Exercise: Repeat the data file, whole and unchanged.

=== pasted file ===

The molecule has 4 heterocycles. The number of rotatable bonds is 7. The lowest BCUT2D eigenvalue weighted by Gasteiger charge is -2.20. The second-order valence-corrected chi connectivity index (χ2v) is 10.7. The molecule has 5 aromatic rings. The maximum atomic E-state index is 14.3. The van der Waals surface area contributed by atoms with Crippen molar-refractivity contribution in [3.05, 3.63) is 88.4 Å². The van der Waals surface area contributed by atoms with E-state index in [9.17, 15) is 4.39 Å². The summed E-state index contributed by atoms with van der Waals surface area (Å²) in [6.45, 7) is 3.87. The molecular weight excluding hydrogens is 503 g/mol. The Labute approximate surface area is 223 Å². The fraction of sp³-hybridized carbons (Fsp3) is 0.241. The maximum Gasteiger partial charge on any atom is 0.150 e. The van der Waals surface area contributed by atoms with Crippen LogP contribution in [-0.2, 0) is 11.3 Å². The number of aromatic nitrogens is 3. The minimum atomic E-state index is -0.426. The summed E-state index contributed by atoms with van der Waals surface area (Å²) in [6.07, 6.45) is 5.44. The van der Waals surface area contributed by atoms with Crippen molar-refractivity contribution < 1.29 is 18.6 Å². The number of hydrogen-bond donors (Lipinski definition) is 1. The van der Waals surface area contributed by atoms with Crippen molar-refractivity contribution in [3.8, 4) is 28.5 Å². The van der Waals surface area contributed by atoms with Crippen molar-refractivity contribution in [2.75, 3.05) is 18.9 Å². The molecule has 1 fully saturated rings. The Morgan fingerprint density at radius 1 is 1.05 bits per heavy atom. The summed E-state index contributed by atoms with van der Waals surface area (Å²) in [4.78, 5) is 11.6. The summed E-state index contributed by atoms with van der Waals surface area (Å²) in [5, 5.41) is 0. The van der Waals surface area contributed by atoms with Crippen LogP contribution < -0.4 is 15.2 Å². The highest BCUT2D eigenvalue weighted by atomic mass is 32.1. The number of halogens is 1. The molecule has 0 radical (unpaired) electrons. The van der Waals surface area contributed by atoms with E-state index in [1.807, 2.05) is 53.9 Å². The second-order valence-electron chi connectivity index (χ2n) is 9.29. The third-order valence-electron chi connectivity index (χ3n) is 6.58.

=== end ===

The molecule has 4 heterocycles. The number of rotatable bonds is 7. The lowest BCUT2D eigenvalue weighted by Gasteiger charge is -2.20. The second-order valence-corrected chi connectivity index (χ2v) is 10.7. The molecule has 5 aromatic rings. The maximum atomic E-state index is 14.3. The van der Waals surface area contributed by atoms with Crippen molar-refractivity contribution in [3.05, 3.63) is 88.4 Å². The van der Waals surface area contributed by atoms with E-state index in [9.17, 15) is 4.39 Å². The summed E-state index contributed by atoms with van der Waals surface area (Å²) in [6.45, 7) is 3.87. The molecular weight excluding hydrogens is 503 g/mol. The Labute approximate surface area is 223 Å². The fraction of sp³-hybridized carbons (Fsp3) is 0.241. The maximum Gasteiger partial charge on any atom is 0.150 e. The van der Waals surface area contributed by atoms with Crippen LogP contribution in [-0.2, 0) is 11.3 Å². The number of aromatic nitrogens is 3. The minimum atomic E-state index is -0.426. The summed E-state index contributed by atoms with van der Waals surface area (Å²) in [6.07, 6.45) is 5.44. The van der Waals surface area contributed by atoms with Crippen molar-refractivity contribution < 1.29 is 18.6 Å². The number of hydrogen-bond donors (Lipinski definition) is 1. The van der Waals surface area contributed by atoms with Crippen molar-refractivity contribution in [3.8, 4) is 28.5 Å². The van der Waals surface area contributed by atoms with Crippen molar-refractivity contribution in [2.75, 3.05) is 18.9 Å². The molecule has 1 fully saturated rings. The Morgan fingerprint density at radius 1 is 1.05 bits per heavy atom. The summed E-state index contributed by atoms with van der Waals surface area (Å²) in [4.78, 5) is 11.6. The summed E-state index contributed by atoms with van der Waals surface area (Å²) in [5, 5.41) is 0. The van der Waals surface area contributed by atoms with Crippen LogP contribution < -0.4 is 15.2 Å². The highest BCUT2D eigenvalue weighted by atomic mass is 32.1. The number of halogens is 1. The molecule has 0 radical (unpaired) electrons. The van der Waals surface area contributed by atoms with E-state index in [1.807, 2.05) is 53.9 Å². The second-order valence-electron chi connectivity index (χ2n) is 9.29. The third-order valence-electron chi connectivity index (χ3n) is 6.58.